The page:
Is debt rescheduling inevitable this year?

Beirut Central Bank, May 7, 2019. (The Daily Star/Mohamad Azakir)

BEIRUT: The newly formed government will probably consider the idea of rescheduing the public debt for the first time in Lebanon’s modern history as the financial crisis continues to take its toll on the economy and the population. The Cabinet will be forced to choose one of two options this year: either continue with the traditional but costly policy of refinancing the outstanding debts through the commercial banks and the Central Bank, or take the bold move of rescheduling the $4 billion in Eurobonds, a step that would possibly prompt the international rating agencies to downgrade Lebanon even further.

Those who are in favor of debt rescheduling say that it’s advisable not to exhaust the Central Bank’s foreign currency reserves which have dropped to $31 billion, while the more optimists believe that BDL and with the help of commercial banks have sufficient resources to re finance the outstanding Eurobonds in 2020.

New Finance Minister Ghazi Wazni was reluctant to say whether he was in favor of debt rescheduling, insisting that this decision was up to the Cabinet.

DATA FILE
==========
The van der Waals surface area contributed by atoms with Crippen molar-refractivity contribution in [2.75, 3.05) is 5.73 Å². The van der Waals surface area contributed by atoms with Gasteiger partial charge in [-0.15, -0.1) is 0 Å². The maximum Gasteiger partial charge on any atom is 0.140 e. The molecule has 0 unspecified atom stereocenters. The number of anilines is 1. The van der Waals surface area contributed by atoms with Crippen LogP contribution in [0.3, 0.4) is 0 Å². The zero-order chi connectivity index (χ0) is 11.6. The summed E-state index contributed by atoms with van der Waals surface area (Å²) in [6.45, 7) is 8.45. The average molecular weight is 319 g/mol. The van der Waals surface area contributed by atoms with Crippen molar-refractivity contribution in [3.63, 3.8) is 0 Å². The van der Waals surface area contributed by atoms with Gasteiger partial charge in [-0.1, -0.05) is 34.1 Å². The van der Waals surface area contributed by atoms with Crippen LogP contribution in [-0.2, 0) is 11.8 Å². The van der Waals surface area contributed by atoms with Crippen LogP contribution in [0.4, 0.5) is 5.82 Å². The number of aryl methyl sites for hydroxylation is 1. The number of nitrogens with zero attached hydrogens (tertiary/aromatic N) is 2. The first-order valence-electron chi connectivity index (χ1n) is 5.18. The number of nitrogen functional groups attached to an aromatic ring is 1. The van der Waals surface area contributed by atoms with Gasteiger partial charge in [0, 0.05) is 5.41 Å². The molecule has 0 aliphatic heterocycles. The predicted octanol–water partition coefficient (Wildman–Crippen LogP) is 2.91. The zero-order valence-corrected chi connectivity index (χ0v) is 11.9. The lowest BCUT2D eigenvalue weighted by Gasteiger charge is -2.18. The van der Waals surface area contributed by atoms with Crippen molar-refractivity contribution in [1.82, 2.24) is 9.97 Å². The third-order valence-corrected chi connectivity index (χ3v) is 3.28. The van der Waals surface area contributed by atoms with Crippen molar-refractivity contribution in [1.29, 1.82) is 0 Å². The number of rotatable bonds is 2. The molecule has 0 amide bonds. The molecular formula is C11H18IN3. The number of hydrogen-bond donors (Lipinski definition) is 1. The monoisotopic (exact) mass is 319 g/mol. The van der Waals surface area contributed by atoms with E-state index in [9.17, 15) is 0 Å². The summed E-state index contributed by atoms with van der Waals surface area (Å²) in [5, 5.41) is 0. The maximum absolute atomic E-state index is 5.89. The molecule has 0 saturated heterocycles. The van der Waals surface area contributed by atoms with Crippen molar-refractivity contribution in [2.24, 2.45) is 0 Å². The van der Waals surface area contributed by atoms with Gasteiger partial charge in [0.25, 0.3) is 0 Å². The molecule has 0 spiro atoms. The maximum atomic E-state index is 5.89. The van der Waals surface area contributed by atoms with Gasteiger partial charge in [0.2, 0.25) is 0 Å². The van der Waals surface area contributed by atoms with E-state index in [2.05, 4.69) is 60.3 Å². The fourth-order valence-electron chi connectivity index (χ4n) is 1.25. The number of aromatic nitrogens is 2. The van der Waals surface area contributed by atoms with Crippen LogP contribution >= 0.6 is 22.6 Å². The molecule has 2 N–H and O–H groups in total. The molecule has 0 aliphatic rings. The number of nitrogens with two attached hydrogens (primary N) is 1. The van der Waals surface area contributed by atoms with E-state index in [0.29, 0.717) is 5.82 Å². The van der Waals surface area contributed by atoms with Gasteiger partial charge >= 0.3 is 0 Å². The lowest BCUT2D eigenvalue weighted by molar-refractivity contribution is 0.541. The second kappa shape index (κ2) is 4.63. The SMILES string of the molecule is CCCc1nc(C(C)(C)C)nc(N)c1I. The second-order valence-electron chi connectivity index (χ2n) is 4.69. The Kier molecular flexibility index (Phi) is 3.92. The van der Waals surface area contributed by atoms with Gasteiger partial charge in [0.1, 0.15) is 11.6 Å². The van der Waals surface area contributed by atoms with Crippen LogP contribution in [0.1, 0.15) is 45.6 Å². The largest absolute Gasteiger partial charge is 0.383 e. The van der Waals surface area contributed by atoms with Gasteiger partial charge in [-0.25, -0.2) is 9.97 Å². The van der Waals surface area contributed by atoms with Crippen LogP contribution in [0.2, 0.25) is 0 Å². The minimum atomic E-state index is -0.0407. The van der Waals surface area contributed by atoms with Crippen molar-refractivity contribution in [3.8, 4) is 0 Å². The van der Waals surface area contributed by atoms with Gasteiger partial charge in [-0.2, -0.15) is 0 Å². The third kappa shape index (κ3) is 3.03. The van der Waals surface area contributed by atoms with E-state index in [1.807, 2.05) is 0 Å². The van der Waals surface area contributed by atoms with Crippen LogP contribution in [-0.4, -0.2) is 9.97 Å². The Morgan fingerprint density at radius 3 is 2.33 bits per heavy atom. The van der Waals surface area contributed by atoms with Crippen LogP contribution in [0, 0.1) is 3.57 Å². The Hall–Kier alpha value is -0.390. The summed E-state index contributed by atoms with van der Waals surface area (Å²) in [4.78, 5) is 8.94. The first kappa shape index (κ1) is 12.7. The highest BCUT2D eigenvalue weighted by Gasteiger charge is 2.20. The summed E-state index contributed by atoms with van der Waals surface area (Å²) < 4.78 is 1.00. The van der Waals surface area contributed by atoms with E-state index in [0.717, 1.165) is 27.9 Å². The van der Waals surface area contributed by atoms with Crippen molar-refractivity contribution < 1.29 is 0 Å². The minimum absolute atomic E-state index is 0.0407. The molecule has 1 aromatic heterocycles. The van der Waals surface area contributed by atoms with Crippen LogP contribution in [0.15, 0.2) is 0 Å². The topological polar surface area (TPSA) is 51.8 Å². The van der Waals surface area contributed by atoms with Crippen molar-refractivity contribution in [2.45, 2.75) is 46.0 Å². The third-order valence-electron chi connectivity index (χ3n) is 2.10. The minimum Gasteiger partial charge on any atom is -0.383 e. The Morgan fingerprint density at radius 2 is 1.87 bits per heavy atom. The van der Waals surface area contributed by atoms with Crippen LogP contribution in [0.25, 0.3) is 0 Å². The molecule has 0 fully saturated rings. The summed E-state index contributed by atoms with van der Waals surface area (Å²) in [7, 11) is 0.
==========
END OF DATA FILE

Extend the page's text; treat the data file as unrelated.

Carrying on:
But he did favor cutting the interest rates further on both deposits and loans and this includes Eurobonds and Treasury bills in collaboration with BDL.

And again the minister said that such a step should be taken by the Cabinet collectively.

Standard Chartered Bank has in its new report said that debt rescheduling has become a strong choice for Lebanon.

“Our base case is that the new Cabinet’s funding plan will likely entail external funding and attempt to restore confidence - as pointed out by Finance Minister Ghazi Wazni (previously adviser to Parliament’s finance and budget committee). PM Hassan Diab’s first official visit has been set for the GCC. Still, chances of debt restructuring could rise materially if Lebanon fails to secure sufficient external funding in the next six months. We think any restructuring would best be tackled under an IMF program to both secure funding and ensure timely implementation of reforms,” the report said.

It noted that the new government will first prioritize the funding crisis and then tackle the recession, which has led to job and salary cuts and fuelled further social unrest.

“We think Lebanon’s funding model has run its course and will need to be re-visited by the new Cabinet,” Standard Chartered said.

Bloomberg News said Thursday that investors are watching a $1.2 billion Eurobond payment for which is due on March 9.

“Its price has risen this week due to the formation of the government, ending a period of caretaker rule since protesters forced the resignation of the prime minister in October. But it’s still trading at just 84 cents on the dollar, equating to an annualized yield of around 170 percent. That suggests there are still plenty of investors doubtful it will be repaid,” the agency said.